Saturday, March 14, 2009

Remix/Mashup at Ohio State panel 3

Panel 3: Mashup as Political and Social Expression

Lee: What does all this have to do with democracy, as in actual participation and change rather than just feeling good about living in a democracy?

Julie Ahrens, associate director of Stanford Fair Use Project, representing Shepard Fairey in the suit with the AP: Deep conflict between copyright and free speech, where owners get to tell other people what they can’t say. Fair use is the essential lubricant to resolve the conflict. The real risks come from copyright owners trying to silence messages they don’t like. In 2008, McCain used a clip of himself at a debate in an ad; Fox News sent a takedown notice and C&D letters to the campaign. Fox was supporting Giuliani at that point, sending takedowns to all the other Republican candidates: exemplifies the use of copyright to silence.

One thing that people sometimes say is that mashups aren’t specifically commenting on the underlying work, just used to reach a public. But fair use goes beyond commentary to transformativeness generally, and creating a political message/radically different message is a form of transformative use that should be protected.

Coppa used her time to show two vids, The Glass, about what happens when you take away the glass that separates characters, and Handlebars, about the dangers of Doctor Who. In the first, the vidder takes blockbuster shows/films and shows how to watch them for intimacy and barriers to intimacy, including homoerotic tension. In the second, there’s a critique of the character—the song is perfect for the character and shows how a friendly, warm persona is actually wielding dangerous and destructive power. These remixes are like essays, but in a different medium.

Liv Gjestvang, coordinator for Ohio State’s digital media and filmmakers: We expect young people to learn to read critically, analyze and develop arguments; we need this in visual media as well, and it’s frightening how little is happening on this in schools.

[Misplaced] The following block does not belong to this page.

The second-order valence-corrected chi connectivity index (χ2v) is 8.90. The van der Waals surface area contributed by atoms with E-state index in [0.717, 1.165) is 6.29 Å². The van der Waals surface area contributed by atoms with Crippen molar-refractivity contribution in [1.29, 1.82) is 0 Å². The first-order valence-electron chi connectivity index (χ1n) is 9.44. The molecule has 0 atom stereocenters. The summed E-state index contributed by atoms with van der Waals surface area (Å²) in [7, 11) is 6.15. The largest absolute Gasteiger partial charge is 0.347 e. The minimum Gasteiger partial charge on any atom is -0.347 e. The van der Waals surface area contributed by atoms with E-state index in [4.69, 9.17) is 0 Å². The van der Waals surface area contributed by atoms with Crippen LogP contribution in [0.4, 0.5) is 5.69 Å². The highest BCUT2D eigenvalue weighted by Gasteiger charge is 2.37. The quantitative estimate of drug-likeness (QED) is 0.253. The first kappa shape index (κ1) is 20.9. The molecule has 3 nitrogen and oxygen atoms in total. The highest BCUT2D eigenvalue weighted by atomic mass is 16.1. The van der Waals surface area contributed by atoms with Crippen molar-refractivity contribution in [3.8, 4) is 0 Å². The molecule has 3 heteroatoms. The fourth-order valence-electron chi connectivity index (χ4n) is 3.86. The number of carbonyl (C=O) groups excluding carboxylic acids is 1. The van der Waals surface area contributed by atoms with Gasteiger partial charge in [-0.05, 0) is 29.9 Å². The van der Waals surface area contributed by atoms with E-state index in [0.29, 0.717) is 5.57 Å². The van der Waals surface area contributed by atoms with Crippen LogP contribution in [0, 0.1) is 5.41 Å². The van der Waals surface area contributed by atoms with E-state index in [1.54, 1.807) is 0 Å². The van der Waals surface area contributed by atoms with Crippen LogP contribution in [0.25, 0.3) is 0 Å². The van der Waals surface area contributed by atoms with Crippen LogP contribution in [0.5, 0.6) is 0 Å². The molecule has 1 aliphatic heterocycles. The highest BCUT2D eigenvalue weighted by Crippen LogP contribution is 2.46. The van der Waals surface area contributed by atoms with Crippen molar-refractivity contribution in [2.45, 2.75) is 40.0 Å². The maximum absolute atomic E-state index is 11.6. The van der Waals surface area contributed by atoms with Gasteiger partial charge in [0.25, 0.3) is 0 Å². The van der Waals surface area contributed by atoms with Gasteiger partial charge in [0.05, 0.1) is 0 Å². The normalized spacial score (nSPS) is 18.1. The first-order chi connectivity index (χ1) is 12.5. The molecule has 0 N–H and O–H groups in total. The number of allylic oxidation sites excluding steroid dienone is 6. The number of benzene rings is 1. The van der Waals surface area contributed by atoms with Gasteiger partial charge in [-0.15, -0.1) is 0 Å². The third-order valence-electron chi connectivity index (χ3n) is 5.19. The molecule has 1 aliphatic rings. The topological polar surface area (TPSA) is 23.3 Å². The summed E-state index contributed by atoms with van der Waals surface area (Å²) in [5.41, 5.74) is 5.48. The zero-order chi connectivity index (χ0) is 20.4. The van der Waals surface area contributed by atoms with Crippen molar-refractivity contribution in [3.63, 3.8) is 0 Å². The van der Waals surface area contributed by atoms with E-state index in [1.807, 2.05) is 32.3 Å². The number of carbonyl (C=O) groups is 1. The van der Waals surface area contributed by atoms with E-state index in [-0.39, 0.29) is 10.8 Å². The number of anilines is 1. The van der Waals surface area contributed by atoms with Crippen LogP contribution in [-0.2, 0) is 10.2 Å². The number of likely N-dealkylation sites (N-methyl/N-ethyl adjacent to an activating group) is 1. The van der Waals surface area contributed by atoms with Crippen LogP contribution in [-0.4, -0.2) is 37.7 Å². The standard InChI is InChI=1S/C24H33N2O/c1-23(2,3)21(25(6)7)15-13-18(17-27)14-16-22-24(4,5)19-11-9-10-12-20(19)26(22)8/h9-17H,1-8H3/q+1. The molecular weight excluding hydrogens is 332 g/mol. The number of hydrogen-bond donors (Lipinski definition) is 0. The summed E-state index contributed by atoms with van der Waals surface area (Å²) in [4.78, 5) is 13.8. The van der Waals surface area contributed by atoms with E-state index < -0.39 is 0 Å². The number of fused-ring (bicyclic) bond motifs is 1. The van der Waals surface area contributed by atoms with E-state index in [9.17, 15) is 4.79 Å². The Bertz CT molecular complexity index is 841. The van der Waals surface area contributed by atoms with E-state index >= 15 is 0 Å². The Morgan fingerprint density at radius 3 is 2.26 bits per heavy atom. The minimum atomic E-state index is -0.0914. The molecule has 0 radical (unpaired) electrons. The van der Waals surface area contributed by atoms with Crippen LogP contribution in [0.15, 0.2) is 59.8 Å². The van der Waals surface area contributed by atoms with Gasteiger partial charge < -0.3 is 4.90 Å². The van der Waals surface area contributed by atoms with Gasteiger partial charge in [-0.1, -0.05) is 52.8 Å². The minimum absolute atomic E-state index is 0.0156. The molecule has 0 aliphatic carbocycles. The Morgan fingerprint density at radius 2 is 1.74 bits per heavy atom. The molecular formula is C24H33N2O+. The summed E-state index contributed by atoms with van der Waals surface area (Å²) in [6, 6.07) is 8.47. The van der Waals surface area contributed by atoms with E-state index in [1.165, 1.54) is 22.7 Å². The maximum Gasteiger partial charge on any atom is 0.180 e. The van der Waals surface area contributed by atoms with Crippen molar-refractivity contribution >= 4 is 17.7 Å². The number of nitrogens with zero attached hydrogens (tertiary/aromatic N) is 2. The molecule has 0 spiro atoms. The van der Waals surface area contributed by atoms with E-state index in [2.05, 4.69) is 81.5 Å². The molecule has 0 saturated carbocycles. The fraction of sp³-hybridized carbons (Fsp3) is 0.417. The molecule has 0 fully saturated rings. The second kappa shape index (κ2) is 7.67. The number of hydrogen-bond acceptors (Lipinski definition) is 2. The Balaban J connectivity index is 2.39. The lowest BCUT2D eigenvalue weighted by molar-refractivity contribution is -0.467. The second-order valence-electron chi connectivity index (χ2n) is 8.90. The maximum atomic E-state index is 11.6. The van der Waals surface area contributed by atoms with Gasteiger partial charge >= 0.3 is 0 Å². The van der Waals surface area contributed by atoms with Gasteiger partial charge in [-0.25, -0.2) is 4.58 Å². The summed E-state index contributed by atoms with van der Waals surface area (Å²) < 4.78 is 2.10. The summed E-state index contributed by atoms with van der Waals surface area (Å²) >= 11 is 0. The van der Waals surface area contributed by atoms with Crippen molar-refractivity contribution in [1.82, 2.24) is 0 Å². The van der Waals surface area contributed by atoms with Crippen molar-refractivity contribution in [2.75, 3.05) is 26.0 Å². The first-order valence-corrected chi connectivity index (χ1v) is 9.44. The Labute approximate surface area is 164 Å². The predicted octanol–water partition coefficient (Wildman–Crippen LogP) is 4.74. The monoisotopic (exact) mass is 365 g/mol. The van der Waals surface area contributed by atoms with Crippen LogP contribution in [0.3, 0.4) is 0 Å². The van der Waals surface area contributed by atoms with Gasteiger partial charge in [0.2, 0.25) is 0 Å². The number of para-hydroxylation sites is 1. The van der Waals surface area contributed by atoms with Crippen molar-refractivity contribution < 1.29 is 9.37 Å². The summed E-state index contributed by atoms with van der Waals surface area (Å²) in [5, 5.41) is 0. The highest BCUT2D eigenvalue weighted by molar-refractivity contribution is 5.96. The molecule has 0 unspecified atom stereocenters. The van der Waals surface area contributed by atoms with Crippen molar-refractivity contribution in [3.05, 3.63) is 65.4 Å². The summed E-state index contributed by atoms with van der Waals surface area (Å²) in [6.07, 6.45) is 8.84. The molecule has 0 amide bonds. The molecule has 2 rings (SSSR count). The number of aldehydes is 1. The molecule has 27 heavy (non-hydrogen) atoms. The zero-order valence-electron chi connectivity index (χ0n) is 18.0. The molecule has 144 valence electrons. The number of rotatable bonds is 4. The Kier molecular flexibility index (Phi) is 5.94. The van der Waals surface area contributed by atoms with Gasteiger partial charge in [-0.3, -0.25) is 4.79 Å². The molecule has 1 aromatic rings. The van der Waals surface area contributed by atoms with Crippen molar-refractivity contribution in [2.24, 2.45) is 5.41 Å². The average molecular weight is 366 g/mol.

Access is also a big problem. People are too blasé about this: kids all have cellphones, they say. But there’s lots you can’t do with a cellphone, especially in terms of intervening in culture. Huge population lacks broadband access.

JD Lasica, writer/blogger/consultant: Pre-YouTube, the internet was different. He has experience with sites trying to sort through content and trying to decide what’s legal and what’s not; sympathizes with YouTube’s decision not to make any judgment calls. He thought that people would put up their own works, and that would be it. We need to find a way to support journalism, which is under assault.

Jonathan McIntosh: Showed a portion of So You Think You Can Be President. Pop culture is an important part of our political language: “who’s going to be voted off the island next?”

Xavi Macias, remixer: He’s interested in the process at least as much as the product, for what it does for the remixer. He also echoed the call for attention to access, the precondition for participation. He showed portions of several different remixes by different participants in the remix institute, some of which seemed banal to me and some of which I loved—and the banal ones were just as fair and good; even if I didn’t like them, and even if nobody else did either (which I doubt), it’s still Sturgeon’s Law again.